Former US Senator Jim Webb has been loudly exploring the option of running for president in 2016 appearing at numerous campaign-esque events such as a speech before the firefighters union as well as on ABC’s This Week yesterday where he discussed his prospects as a candidate and his vision for the country.

In the interview with ABC Webb said he was “truly exploring” a run for president and claimed that he was looking to see if there was enough support for his candidacy before formally deciding whether or not to run. He will continue “exploring” that support by traveling to South Carolina, Iowa, and New Hampshire.

On his website Webb plays up his military record both as a soldier in Vietnam and as a defense official including the Secretary of the Navy. Webb also positions himself as economic populist and in the ABC interview he asserted that the economic system has “become rigged against working people,” and that “the people at the very top have clearly moved away from everyone else in our society in the benefits they are receiving.”

The value of a Webb candidacy would be, in theory, that he could appeal to white working class voters both with his message and his background. That remains to be seen, though Webb will start out with less negatives than Hillary Clinton with that group. But the advantage will do little to even the odds in a contest between Webb and Clinton as Clinton will have a tremendous advantage both in resources and initial popularity within the party.

Beyond overcoming the Clinton Machine there is the legitimate question over what Webb’s policies are and how they will supposedly help workers, address inequality, and fix a rigged economic system. Web’s issue statement on “economic fairness” does not offer much change from traditional neoliberal pablum:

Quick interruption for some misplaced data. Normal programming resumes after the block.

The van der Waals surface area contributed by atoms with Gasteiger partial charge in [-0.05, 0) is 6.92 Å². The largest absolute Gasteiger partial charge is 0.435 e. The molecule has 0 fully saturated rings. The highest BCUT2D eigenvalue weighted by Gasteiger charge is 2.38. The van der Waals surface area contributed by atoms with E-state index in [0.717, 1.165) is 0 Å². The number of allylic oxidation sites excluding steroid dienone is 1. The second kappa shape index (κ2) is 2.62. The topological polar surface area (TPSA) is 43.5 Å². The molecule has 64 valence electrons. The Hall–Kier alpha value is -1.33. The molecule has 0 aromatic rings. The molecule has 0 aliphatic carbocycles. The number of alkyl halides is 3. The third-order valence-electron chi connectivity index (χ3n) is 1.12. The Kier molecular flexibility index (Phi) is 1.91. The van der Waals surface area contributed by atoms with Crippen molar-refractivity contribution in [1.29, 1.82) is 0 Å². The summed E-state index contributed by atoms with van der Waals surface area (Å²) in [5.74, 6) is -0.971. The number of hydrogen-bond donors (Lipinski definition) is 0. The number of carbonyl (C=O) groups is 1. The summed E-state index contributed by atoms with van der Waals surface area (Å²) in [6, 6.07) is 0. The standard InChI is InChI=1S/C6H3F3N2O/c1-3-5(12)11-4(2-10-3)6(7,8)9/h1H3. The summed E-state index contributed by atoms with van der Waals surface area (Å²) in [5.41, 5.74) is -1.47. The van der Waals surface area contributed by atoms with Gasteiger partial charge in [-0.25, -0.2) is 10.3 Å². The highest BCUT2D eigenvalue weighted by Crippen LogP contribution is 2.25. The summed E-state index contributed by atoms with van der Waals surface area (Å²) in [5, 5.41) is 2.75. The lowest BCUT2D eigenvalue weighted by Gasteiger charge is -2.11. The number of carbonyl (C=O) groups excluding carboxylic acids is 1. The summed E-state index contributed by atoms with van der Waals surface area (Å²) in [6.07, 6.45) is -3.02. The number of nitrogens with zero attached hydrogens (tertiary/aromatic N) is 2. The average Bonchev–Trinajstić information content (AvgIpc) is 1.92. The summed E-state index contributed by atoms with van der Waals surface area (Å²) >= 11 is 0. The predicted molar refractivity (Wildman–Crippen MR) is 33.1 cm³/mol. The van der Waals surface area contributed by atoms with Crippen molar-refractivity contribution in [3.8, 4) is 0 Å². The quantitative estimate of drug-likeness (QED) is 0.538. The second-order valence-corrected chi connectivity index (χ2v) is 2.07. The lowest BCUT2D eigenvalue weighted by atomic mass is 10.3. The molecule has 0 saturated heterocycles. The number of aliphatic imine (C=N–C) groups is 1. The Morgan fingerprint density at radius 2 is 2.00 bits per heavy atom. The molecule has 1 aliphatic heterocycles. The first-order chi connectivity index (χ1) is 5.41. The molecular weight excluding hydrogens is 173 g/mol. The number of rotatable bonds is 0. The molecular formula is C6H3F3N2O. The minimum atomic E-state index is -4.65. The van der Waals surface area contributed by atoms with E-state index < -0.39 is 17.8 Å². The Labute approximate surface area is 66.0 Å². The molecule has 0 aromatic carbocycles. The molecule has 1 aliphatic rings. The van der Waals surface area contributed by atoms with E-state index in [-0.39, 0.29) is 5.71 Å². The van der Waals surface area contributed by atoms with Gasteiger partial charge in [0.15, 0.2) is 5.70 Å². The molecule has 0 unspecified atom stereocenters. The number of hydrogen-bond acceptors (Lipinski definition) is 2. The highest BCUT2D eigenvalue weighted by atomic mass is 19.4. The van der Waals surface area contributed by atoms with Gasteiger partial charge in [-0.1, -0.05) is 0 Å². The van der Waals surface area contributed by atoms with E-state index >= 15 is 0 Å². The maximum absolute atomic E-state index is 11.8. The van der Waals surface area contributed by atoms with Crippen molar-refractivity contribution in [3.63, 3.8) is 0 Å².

I would agree that we cannot tax ourselves into prosperity. But we do need to reconfigure the tax code so that our taxes fall in a fair way. It is possible to simplify the tax code, including reducing the corporate tax rate in exchange for eliminating numerous loopholes, and to examine shifting our tax policies away from income and more toward consumption. We did not even have a federal income tax in this country until 1913. The loopholes and exceptions that have evolved have made a mockery out of true economic fairness. I would never support raising taxes on ordinary earned income, whether it goes to a school teacher or a nurse or a doctor or a film star. But we need to find a better way.

Webb makes the point that executive compensation is a key driver of inequality and has increased considerably in recent decades. Whether closing “loopholes and exceptions” is enough to fund social programs for the working class if income taxes are frozen has yet to be proven. Most candidates, of both parties, claim they are in favor of closing special interest tax advantages – the devil is in the details.

Whether Webb is a serious candidate should become known in the coming months, 2016 is not so far away.

Dan Wright

Dan Wright

Daniel Wright is a longtime blogger and currently writes for Shadowproof. He lives in New Jersey, by choice.